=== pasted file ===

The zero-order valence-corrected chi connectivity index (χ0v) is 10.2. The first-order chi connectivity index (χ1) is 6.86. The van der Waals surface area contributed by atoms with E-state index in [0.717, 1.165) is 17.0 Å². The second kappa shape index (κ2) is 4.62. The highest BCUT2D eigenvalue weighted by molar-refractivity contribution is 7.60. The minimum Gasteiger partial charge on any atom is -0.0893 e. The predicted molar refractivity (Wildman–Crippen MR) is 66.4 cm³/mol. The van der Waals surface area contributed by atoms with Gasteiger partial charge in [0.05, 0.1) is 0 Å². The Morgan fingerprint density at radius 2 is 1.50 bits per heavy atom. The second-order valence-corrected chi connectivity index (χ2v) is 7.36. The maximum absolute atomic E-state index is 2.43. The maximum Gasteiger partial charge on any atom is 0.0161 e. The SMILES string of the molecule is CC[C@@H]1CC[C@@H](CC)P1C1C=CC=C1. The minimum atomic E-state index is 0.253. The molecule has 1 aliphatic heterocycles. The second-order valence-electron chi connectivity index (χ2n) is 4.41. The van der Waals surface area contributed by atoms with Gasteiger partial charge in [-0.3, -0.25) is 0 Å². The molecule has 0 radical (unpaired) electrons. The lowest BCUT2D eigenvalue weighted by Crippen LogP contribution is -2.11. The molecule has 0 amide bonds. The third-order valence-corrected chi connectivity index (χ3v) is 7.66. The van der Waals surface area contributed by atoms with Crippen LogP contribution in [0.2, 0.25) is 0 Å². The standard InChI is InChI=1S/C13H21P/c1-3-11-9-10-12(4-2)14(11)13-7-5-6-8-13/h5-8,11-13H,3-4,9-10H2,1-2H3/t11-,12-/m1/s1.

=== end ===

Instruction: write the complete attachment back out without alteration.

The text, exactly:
The zero-order valence-corrected chi connectivity index (χ0v) is 10.2. The first-order chi connectivity index (χ1) is 6.86. The van der Waals surface area contributed by atoms with E-state index in [0.717, 1.165) is 17.0 Å². The second kappa shape index (κ2) is 4.62. The highest BCUT2D eigenvalue weighted by molar-refractivity contribution is 7.60. The minimum Gasteiger partial charge on any atom is -0.0893 e. The predicted molar refractivity (Wildman–Crippen MR) is 66.4 cm³/mol. The van der Waals surface area contributed by atoms with Gasteiger partial charge in [0.05, 0.1) is 0 Å². The Morgan fingerprint density at radius 2 is 1.50 bits per heavy atom. The second-order valence-corrected chi connectivity index (χ2v) is 7.36. The maximum absolute atomic E-state index is 2.43. The maximum Gasteiger partial charge on any atom is 0.0161 e. The SMILES string of the molecule is CC[C@@H]1CC[C@@H](CC)P1C1C=CC=C1. The minimum atomic E-state index is 0.253. The molecule has 1 aliphatic heterocycles. The second-order valence-electron chi connectivity index (χ2n) is 4.41. The van der Waals surface area contributed by atoms with Gasteiger partial charge in [-0.3, -0.25) is 0 Å². The molecule has 0 radical (unpaired) electrons. The lowest BCUT2D eigenvalue weighted by Crippen LogP contribution is -2.11. The molecule has 0 amide bonds. The third-order valence-corrected chi connectivity index (χ3v) is 7.66. The van der Waals surface area contributed by atoms with Crippen LogP contribution in [0.2, 0.25) is 0 Å². The standard InChI is InChI=1S/C13H21P/c1-3-11-9-10-12(4-2)14(11)13-7-5-6-8-13/h5-8,11-13H,3-4,9-10H2,1-2H3/t11-,12-/m1/s1.